Integrating the Writing Component: Some Principles and Best Practices

Prepared by Gail Griffin


  • Writing should be “normalized”; we are all writers and readers, all the time and in all academic disciplines.
  • As much as possible, writing and “subject matter” should be integrated, serving each other rather than being distinct enterprises.
  • There are many genres of good writing. The goal is for students to become adept in several kinds, working toward flexibility and adaptability.
  • “Each one teach one”: use students to improve each other’s writing, rather than assuming the entire burden yourself.
  • Writing is like any other complex skill: it is improved over the long haul, not in ten or fourteen weeks.
  • Your aim is to give students good principles, good practice, and good feedback, NOT to make them good writers by yourself, once and for all.


  • Write out ALL assignments clearly, with full specifications.
  • Small frequent assignments work better than long infrequent ones.
  • Use an incremental/developmental approach: from shorter to longer, simpler to more complex, parts to whole.
  • Build in opportunities for revision:
    • “Spot” revision: select a paragraph or section to be revised and brought to conference
    • Offer grade enhancements for truly revised papers
    • Portfolio grading rather than huge final paper or exam
  • Use ungraded writing as “safe space” for experimentation and development:
    • Pass/Fail grading (or check, check-minus, check-plus)
    • Writing brought to class and used in discussion, workshop, etc.
    • In-class writing
  • Use writing to kill three or more birds with one stone: ensuring accountability on reading; promoting discussion, AND offering ongoing writing practice.
  • Explain and illustrate disciplinary particularities.

Responding to Student Writing

  • Use reader-based commentary (“I’m lost here”) rather than code statements (“organization”), specialized terms (“dangling modifier”) or weird symbols and abbreviations (“coh”)
  • FOCUS commentary: identify positives and 2-3 central, pervasive or persistent problems rather than trying to “cover” the paper –which is ineffective: exhausting for you and unhelpful to the student.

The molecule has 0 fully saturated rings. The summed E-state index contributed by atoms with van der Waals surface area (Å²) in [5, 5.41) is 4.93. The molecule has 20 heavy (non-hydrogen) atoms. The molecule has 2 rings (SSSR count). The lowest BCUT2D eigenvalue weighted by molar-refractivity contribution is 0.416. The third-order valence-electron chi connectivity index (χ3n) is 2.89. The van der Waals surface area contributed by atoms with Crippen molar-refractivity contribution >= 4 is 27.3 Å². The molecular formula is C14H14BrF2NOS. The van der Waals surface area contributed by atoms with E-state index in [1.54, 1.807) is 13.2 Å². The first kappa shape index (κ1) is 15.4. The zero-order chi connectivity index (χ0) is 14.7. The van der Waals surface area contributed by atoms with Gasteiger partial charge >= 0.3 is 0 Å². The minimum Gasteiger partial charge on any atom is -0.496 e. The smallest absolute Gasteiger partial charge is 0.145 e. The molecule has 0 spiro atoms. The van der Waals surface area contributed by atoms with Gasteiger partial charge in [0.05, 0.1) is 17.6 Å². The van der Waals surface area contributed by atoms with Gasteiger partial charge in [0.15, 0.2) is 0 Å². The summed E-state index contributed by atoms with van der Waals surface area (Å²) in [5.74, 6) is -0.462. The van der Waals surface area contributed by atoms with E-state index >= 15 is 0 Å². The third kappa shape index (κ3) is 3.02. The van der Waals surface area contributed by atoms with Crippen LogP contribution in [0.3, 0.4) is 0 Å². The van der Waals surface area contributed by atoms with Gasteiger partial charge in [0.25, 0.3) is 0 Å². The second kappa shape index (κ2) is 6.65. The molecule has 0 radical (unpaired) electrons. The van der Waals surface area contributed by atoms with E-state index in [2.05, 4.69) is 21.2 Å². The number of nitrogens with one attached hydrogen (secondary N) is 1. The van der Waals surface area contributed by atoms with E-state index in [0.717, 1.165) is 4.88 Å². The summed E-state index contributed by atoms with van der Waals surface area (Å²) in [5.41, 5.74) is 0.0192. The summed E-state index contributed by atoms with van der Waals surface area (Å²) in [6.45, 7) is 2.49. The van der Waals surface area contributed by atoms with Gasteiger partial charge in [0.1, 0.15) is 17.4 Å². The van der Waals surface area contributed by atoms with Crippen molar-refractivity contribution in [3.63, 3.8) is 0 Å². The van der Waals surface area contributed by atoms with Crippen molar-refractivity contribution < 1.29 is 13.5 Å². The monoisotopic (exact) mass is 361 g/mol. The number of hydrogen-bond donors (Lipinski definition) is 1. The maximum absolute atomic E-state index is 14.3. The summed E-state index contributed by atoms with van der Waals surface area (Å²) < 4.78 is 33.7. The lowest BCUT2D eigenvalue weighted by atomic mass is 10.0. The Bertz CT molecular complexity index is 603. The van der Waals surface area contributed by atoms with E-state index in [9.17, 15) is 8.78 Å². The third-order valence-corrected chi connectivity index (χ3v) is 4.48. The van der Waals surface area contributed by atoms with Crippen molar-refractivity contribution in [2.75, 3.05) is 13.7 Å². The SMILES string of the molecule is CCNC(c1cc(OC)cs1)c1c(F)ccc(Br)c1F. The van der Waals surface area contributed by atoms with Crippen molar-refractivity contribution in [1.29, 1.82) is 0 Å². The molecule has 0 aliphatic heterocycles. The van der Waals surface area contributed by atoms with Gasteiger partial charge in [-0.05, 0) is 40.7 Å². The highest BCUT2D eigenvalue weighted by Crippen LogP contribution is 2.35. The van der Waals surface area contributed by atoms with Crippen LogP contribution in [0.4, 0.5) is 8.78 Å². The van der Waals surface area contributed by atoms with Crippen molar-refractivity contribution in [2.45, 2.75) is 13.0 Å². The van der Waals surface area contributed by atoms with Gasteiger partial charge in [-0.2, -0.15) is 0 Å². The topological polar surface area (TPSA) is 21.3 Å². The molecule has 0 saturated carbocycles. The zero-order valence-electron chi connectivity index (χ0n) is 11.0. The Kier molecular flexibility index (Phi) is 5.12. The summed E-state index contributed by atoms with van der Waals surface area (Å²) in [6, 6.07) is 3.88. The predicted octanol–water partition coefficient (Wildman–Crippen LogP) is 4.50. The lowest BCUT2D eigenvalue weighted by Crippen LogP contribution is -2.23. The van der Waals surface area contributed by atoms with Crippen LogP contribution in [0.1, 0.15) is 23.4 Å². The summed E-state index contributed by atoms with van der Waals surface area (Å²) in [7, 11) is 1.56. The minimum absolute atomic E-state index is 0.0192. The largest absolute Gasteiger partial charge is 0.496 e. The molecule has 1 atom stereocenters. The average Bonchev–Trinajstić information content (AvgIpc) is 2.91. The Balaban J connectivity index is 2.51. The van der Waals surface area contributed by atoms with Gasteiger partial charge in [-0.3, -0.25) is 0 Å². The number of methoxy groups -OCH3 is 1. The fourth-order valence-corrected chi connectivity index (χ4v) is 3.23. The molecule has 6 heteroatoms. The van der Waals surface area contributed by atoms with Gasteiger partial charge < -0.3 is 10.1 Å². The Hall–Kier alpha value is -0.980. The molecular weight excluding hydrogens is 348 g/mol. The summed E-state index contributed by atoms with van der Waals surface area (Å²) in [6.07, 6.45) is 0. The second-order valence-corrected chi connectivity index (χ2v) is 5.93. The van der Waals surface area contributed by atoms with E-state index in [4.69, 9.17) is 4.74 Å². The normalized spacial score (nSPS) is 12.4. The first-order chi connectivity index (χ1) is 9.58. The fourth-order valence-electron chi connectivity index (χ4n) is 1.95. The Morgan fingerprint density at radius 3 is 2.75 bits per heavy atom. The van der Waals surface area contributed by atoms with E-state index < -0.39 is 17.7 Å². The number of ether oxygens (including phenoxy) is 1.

• Typed commentary is usually faster for you and easier for students to read–and then you also have a copy of your comments on disk
  • For clarity, try evaluation sheets with 4-5 main categories, grade/score, and comments
  • Use peer review in or outside of class (including TA’s), with structured, specific review sheets to be submitted w/ paper
  • Use individual conferences in place of exhaustive commentary. In conference, explain and illustrate particular problems, examine spot revisions, provoke thinking about further revision, and discuss areas of confusion and progress

Writing Pedagogy and Use of Class Time

  • MINIMAL: Doing writing is more important than talking about it.
  • Don’t do much grammar/style/mechanics instruction in class unless you see a prevalent problem; use handouts and individual conferences instead.
  • Explain how to construct the essay you’re looking for: basic organization, approach, use of sources, introduction, etc. Show an example if you have one.
  • In subsequent classes, regularly take five minutes for questions about the upcoming essay.
  • Fruitful in-class writing activities:
    • Brief peer review (20 minutes)
    • Brainstorming session to prepare the way for the essay, planning a hypothetical essay collectively.
    • Student work on an overhead projector transparency: Point out successes and spot-revise problem areas together. (Don’t use the worst or best paper in the class, and block the name. If possible, secure the permission of the author beforehand.) Students find this very helpful.
    • Short segment of class time devoted to common writing problem in students’ last papers.